PerMicro is the first company in Italy to specialise in the supply of credits and microcredit to subjects excluded from traditional credit channels due to insufficient credit history or precarious working positions. Founded in Turin in 2007, PerMicro offers two types of loans: those for families, specifically designed to address urgent and temporary financial needs related to families and individuals’ primary necessity (e.g., housing, health, training, etc.) and those for small enterprises, developed for the individuals who wish to start or sustain a small business and who have a good business idea.
Through microcredit and training, PerMicro aims to address three primary social needs:
– Promote social inclusion through the inclusion in the credit system of people excluded from traditional credit channels;
– Provide financial support to meet basic family needs;
– Create employment and develop financial and entrepreneurial skills.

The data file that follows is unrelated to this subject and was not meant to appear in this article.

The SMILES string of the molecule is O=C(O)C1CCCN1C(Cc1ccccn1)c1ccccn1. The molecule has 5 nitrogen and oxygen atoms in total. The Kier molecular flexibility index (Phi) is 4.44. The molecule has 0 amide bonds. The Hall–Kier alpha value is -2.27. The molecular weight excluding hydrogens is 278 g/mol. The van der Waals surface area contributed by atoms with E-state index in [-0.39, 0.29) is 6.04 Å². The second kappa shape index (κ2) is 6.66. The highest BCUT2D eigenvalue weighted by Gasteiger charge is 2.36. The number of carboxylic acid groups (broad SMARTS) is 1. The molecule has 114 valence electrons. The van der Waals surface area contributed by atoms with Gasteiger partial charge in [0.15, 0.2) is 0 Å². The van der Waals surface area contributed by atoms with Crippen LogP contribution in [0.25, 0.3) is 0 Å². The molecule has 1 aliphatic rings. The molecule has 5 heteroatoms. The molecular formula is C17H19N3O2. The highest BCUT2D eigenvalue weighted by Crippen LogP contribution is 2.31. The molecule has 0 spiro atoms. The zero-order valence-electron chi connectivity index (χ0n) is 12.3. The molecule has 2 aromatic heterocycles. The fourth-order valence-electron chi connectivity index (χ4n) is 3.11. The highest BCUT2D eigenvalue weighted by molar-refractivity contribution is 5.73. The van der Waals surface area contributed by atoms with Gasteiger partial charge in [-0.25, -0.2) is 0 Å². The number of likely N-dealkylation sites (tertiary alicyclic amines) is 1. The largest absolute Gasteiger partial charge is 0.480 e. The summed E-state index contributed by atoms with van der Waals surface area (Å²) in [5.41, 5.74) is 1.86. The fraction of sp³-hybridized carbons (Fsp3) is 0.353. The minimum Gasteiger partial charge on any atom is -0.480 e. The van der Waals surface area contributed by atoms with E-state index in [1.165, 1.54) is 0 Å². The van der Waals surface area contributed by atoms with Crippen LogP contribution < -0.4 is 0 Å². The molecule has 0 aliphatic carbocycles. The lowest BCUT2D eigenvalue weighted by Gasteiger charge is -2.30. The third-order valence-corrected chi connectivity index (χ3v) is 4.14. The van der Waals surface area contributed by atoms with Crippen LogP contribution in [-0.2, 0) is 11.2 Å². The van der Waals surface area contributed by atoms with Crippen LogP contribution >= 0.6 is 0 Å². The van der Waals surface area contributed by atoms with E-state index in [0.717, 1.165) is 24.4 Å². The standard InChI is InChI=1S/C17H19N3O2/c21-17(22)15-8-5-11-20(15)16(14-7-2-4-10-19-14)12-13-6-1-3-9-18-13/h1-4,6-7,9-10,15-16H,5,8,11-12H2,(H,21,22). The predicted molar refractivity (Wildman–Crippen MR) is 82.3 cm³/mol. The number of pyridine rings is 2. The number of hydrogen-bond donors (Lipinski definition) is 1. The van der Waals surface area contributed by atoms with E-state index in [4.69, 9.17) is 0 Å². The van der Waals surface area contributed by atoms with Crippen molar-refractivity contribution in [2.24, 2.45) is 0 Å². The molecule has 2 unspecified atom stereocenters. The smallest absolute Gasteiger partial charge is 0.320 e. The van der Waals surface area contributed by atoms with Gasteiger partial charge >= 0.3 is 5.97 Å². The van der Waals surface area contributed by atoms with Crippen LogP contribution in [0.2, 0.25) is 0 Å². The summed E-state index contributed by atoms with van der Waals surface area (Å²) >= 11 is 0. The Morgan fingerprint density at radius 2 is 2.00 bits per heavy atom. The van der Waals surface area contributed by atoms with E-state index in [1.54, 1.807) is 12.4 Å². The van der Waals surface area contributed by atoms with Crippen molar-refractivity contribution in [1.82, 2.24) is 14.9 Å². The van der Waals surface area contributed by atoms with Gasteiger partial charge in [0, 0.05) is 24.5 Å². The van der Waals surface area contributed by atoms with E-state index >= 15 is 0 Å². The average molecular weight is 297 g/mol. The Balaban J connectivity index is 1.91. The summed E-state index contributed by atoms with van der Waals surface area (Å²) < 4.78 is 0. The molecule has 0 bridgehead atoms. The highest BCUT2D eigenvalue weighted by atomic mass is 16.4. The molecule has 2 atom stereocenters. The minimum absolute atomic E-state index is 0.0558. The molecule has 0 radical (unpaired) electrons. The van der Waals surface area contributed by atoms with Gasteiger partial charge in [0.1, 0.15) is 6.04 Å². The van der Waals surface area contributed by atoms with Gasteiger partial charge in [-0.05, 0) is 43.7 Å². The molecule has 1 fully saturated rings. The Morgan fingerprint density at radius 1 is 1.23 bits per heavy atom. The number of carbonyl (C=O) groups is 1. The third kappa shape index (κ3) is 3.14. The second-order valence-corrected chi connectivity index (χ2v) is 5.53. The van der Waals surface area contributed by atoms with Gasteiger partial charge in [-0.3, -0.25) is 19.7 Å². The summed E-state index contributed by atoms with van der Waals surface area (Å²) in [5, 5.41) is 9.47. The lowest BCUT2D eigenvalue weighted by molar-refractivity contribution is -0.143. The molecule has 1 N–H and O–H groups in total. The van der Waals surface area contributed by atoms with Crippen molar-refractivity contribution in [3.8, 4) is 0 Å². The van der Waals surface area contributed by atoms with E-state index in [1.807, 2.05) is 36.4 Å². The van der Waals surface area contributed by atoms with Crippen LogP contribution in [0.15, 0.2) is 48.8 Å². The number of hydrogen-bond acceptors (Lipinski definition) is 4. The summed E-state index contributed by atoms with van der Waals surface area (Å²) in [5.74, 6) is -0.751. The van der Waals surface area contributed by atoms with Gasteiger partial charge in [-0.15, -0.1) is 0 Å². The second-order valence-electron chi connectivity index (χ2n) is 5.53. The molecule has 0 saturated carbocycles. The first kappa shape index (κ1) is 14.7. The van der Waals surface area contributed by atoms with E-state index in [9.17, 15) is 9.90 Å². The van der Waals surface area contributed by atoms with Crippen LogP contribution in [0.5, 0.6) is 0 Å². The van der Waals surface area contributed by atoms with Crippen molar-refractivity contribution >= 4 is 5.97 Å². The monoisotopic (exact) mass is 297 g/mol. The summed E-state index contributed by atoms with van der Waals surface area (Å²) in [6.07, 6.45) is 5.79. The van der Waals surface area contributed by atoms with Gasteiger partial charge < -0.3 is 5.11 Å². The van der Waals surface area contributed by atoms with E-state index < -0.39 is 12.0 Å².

Since 2015, Tiresia was involved by PerMicro to define an impact assessment methodology for the evaluation of the social impact generated by its microcredits and to apply the developed methodology. The project was divided into four phases.
The methodology was developed during the first phase by analyzing the literature and a critical review of the tools. The social impact evaluation is based on the Theory of Change through the Social Value Chain tool, with a mix of monetary and non-monetary indicators. After its definition, the methodology was tested by measuring the impact generated by microcredits provided between 2009 and 2014.
With the second phase, the methodology was simplified through the selection of the most relevant indicators. After that, the impact generated by microcredits provided in 2015 and 2016 was evaluated.
The third phase represented the connection between the existing impact measurement methodology (with which the data collection was carried out only ex-post, two year after the provision of microcredit), and a new impact assessment process that provides for the data collection in two distinct moments: one at the time of microcredit provision (ex-ante) and one after two years (ex-post). This change improves the accuracy and reliability of the data collected. This phase, which saw the beginning of the internalisation process of the impact management activities in PerMicro, ended with the drafting of PerMicro’s ten-year impact report.
Finally, the fourth phase, still in progress, involves the application of the new methodology by PerMicro with the support of Tiresia.